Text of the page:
EAST BRUNSWICK, NJ – Last night’s East Brunswick Board of Education meeting was a study in opposites. It began with a happy, well-attended recognition ceremony for premiere educators, and ended with an unhappy, well-attended challenge to the state of standardized testing in the district.
Ruth Davitt, Tom Dzedziak, and Joyce Lentz were honored for years of exemplary service, professionalism, good humor, and compassion as teachers in the East Brunswick Public Schools last night at a joyful induction “Wall of Honor” ceremony at the Board of Education offices on Route 18. Speakers Dr. Dana Zimbicki, President of the East Brunswick Education Association; Mr. Andrew Scanlon, President of the East Brunswick Principals and Supervisors Association; Todd Simmens, President of the East Brunswick Board of Education joined Superintendent Dr. Victor Valeski in a presentation that highlighted what is most cherished in the work of education professionals.
All retirees from the East Brunswick schools, the honored teachers will have their nameplates placed on the “Wall of Honor.” Davitt, a former President of the EBEA, was a Reading Specialist at Hammarskjold who started out at Frost. Dziedziak taught Math at Churchill, and Lentz taught Social Studies at East Brunswick High School. It was noted by all presenters that the teachers made an impact both inside the classroom and outside of it, engaging students in a positive way and directing them toward success.
When Mrs. Lentz was being recognized by Dr. Valeski, some parents, who had been waiting outside the meeting so as not to disrupt the proceedings, entered the room in a large group. There was some confusion about whether or not the ceremony was over. The result was a less-focused ending to the procedures. The BOE took a break, and the meeting resumed when the room was cleared of those who had only come to see the ceremony.
At least two dozen parents and students came to the BOE meeting to protest overtesting in the East Brunswick Schools in general and to ask the Board and the administration to consider a proposal regarding those students who wish to refuse to take the PARCC tests specifically. The parents and students were prepared and eager to speak. However, only three of them were able to be heard.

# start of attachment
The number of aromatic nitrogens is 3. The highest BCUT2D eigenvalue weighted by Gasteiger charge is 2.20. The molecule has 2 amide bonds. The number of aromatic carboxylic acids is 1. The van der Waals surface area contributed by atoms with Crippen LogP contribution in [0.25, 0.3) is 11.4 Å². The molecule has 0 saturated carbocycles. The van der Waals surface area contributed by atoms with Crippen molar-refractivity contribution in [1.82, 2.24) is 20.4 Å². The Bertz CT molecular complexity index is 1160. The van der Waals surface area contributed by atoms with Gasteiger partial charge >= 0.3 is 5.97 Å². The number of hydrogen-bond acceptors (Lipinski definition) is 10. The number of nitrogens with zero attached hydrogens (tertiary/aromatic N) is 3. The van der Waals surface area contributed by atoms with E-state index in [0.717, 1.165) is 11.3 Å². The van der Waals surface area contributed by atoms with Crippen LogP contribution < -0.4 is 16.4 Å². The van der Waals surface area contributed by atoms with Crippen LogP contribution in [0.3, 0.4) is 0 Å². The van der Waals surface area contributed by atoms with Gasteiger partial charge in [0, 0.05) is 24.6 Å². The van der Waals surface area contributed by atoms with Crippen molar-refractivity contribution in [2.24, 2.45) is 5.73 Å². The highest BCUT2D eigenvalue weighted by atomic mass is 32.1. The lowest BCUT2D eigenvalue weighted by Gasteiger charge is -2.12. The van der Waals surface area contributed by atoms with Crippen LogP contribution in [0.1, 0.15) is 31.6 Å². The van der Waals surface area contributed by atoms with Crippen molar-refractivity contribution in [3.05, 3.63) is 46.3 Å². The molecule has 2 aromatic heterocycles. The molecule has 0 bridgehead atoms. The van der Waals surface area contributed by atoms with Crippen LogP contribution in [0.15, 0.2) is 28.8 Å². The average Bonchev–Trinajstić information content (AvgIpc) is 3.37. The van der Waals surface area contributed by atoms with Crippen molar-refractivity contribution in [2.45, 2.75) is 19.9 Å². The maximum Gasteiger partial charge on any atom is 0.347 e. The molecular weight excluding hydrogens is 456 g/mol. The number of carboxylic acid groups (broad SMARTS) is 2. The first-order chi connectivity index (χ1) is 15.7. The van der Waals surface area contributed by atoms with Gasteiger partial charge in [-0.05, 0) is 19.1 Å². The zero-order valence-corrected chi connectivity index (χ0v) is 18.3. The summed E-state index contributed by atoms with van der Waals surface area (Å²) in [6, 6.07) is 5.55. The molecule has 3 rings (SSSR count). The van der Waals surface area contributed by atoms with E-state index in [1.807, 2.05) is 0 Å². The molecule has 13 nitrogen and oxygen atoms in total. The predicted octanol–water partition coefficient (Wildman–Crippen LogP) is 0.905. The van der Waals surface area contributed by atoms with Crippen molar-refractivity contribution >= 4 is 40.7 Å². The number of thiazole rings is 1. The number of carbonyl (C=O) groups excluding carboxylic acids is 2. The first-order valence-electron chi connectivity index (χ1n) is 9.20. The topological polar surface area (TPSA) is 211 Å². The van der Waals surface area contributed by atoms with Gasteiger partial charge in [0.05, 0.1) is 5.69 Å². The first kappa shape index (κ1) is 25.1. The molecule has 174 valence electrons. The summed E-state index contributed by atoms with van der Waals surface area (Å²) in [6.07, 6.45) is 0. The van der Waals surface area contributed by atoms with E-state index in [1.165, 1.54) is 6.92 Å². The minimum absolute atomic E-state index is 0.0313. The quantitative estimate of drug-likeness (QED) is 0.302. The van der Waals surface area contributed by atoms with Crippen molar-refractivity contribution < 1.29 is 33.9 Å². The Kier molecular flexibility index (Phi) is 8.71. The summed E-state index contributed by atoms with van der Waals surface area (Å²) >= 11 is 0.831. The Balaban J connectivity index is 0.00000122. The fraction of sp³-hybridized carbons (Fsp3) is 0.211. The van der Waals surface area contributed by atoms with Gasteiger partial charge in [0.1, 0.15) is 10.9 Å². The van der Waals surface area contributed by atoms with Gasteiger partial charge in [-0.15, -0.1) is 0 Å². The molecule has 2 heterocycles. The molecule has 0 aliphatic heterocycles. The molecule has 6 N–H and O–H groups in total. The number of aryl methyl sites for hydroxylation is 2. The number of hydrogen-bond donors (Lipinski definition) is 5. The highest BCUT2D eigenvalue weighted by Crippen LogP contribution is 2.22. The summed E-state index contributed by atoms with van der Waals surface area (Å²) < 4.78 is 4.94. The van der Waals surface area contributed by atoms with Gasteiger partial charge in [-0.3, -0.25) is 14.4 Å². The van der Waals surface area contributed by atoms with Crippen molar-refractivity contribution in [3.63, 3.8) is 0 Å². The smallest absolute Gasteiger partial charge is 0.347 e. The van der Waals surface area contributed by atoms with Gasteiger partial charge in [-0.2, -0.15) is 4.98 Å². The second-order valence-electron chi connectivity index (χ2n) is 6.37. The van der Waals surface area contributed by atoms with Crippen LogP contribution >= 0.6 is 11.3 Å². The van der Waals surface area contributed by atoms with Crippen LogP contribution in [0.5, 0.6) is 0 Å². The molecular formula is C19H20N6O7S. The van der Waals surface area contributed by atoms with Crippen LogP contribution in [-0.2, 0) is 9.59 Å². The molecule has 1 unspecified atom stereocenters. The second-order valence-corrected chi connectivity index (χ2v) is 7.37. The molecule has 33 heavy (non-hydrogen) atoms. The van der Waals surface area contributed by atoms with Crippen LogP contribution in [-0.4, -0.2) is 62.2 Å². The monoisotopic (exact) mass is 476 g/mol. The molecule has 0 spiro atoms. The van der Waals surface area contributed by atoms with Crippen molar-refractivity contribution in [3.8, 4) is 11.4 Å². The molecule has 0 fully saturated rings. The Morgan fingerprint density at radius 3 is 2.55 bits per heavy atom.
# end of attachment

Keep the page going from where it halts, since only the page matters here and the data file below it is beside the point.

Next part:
At the beginning of this second part of the meeting, BOE President Todd Simmens announced that the public portion would last only 15 minutes in total, and that the group could “use the time as they wished” to present their views. Parents in the group were outraged that their time to present had been cut short. On the Board agenda, it is noted that “ in accordance with Board By-Law 0167, individual comments are limited to five minutes.”
Each parent had expected the chance to speak for the allotted time. Simmens stated that the BOE would follow this meeting with a 4-hour private session, so that’s why the time was cut short for the public session. Indeed, a single vote passed all other items on the agenda. He said, “Your time begins now.”
Parent Deb Cornavaca stated that the fifteen-minute limit “was an infringement of the public’s rights.” She received verbal support from the audience. Cornavaca went on to assert, “It is a lie that it is a High School graduation requirement for students to take the PARCC. This misinformation must stop.” She urged the BOE “not to be complicit.” “You have choices, “ she said, “ If you choose to remain silent, you are failing in your responsibilities.” She alleged that the testing environment is “violating the sacred relationship among students, parents and teachers,” referring directly to the current practice of all graded papers having to be returned to the school.
Parent Karen Bolestein followed with a lengthy discussion of the importance of play and its influence on educational practice, noting that students learn best through discovery and play. She quoted educational psychologists Vigodsky, Piaget, and Erikson and cited contemporary brain research.